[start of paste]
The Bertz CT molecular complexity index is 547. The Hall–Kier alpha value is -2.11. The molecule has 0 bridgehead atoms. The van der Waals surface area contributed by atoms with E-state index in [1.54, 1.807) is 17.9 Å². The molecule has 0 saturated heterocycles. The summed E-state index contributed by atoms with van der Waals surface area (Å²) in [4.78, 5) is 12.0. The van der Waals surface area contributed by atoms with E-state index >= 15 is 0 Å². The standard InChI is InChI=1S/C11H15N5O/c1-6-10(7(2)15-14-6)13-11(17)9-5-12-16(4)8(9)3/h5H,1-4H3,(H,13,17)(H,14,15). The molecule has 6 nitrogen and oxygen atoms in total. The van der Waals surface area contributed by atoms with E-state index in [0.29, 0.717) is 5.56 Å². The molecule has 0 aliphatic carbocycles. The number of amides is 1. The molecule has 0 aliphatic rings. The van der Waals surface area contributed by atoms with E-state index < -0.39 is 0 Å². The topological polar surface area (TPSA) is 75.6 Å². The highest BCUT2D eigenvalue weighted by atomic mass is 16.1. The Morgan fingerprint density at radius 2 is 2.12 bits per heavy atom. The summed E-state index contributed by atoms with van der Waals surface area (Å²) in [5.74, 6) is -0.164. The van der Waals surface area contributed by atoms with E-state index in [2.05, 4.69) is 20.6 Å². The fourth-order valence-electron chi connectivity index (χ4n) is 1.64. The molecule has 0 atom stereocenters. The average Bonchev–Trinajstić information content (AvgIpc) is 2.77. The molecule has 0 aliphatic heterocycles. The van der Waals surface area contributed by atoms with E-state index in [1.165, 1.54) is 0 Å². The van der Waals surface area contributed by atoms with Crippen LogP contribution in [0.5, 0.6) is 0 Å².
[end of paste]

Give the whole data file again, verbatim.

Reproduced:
The Bertz CT molecular complexity index is 547. The Hall–Kier alpha value is -2.11. The molecule has 0 bridgehead atoms. The van der Waals surface area contributed by atoms with E-state index in [1.54, 1.807) is 17.9 Å². The molecule has 0 saturated heterocycles. The summed E-state index contributed by atoms with van der Waals surface area (Å²) in [4.78, 5) is 12.0. The van der Waals surface area contributed by atoms with E-state index >= 15 is 0 Å². The standard InChI is InChI=1S/C11H15N5O/c1-6-10(7(2)15-14-6)13-11(17)9-5-12-16(4)8(9)3/h5H,1-4H3,(H,13,17)(H,14,15). The molecule has 6 nitrogen and oxygen atoms in total. The van der Waals surface area contributed by atoms with E-state index in [0.29, 0.717) is 5.56 Å². The molecule has 0 aliphatic carbocycles. The number of amides is 1. The molecule has 0 aliphatic rings. The van der Waals surface area contributed by atoms with E-state index < -0.39 is 0 Å². The topological polar surface area (TPSA) is 75.6 Å². The highest BCUT2D eigenvalue weighted by atomic mass is 16.1. The Morgan fingerprint density at radius 2 is 2.12 bits per heavy atom. The summed E-state index contributed by atoms with van der Waals surface area (Å²) in [5.74, 6) is -0.164. The van der Waals surface area contributed by atoms with E-state index in [2.05, 4.69) is 20.6 Å². The fourth-order valence-electron chi connectivity index (χ4n) is 1.64. The molecule has 0 atom stereocenters. The average Bonchev–Trinajstić information content (AvgIpc) is 2.77. The molecule has 0 aliphatic heterocycles. The van der Waals surface area contributed by atoms with E-state index in [1.165, 1.54) is 0 Å². The van der Waals surface area contributed by atoms with Crippen LogP contribution in [0.5, 0.6) is 0 Å².